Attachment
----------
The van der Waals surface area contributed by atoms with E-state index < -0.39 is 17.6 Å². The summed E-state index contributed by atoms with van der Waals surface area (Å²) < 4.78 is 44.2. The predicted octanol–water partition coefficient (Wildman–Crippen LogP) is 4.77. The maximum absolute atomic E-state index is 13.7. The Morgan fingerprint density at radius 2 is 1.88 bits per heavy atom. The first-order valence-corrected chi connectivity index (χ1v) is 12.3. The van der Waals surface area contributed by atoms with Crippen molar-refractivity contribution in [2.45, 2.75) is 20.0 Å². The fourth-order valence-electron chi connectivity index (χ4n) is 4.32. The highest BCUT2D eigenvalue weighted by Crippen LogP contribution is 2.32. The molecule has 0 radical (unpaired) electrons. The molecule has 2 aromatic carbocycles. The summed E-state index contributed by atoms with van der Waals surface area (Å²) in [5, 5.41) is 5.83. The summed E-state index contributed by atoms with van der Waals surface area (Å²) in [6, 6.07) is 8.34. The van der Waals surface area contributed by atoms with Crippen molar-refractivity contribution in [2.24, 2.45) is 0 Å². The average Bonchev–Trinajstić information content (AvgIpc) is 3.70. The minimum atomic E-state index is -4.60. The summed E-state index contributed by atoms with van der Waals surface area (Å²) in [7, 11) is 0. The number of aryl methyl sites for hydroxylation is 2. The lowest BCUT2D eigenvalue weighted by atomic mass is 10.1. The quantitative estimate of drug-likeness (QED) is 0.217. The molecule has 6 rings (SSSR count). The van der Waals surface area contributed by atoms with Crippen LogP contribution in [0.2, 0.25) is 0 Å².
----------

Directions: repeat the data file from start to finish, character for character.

The van der Waals surface area contributed by atoms with E-state index < -0.39 is 17.6 Å². The summed E-state index contributed by atoms with van der Waals surface area (Å²) < 4.78 is 44.2. The predicted octanol–water partition coefficient (Wildman–Crippen LogP) is 4.77. The maximum absolute atomic E-state index is 13.7. The Morgan fingerprint density at radius 2 is 1.88 bits per heavy atom. The first-order valence-corrected chi connectivity index (χ1v) is 12.3. The van der Waals surface area contributed by atoms with Crippen molar-refractivity contribution in [2.45, 2.75) is 20.0 Å². The fourth-order valence-electron chi connectivity index (χ4n) is 4.32. The highest BCUT2D eigenvalue weighted by Crippen LogP contribution is 2.32. The molecule has 0 radical (unpaired) electrons. The molecule has 2 aromatic carbocycles. The summed E-state index contributed by atoms with van der Waals surface area (Å²) in [5, 5.41) is 5.83. The summed E-state index contributed by atoms with van der Waals surface area (Å²) in [6, 6.07) is 8.34. The van der Waals surface area contributed by atoms with Crippen molar-refractivity contribution in [2.24, 2.45) is 0 Å². The average Bonchev–Trinajstić information content (AvgIpc) is 3.70. The minimum atomic E-state index is -4.60. The summed E-state index contributed by atoms with van der Waals surface area (Å²) in [7, 11) is 0. The number of aryl methyl sites for hydroxylation is 2. The lowest BCUT2D eigenvalue weighted by atomic mass is 10.1. The quantitative estimate of drug-likeness (QED) is 0.217. The molecule has 6 rings (SSSR count). The van der Waals surface area contributed by atoms with Crippen LogP contribution in [0.2, 0.25) is 0 Å².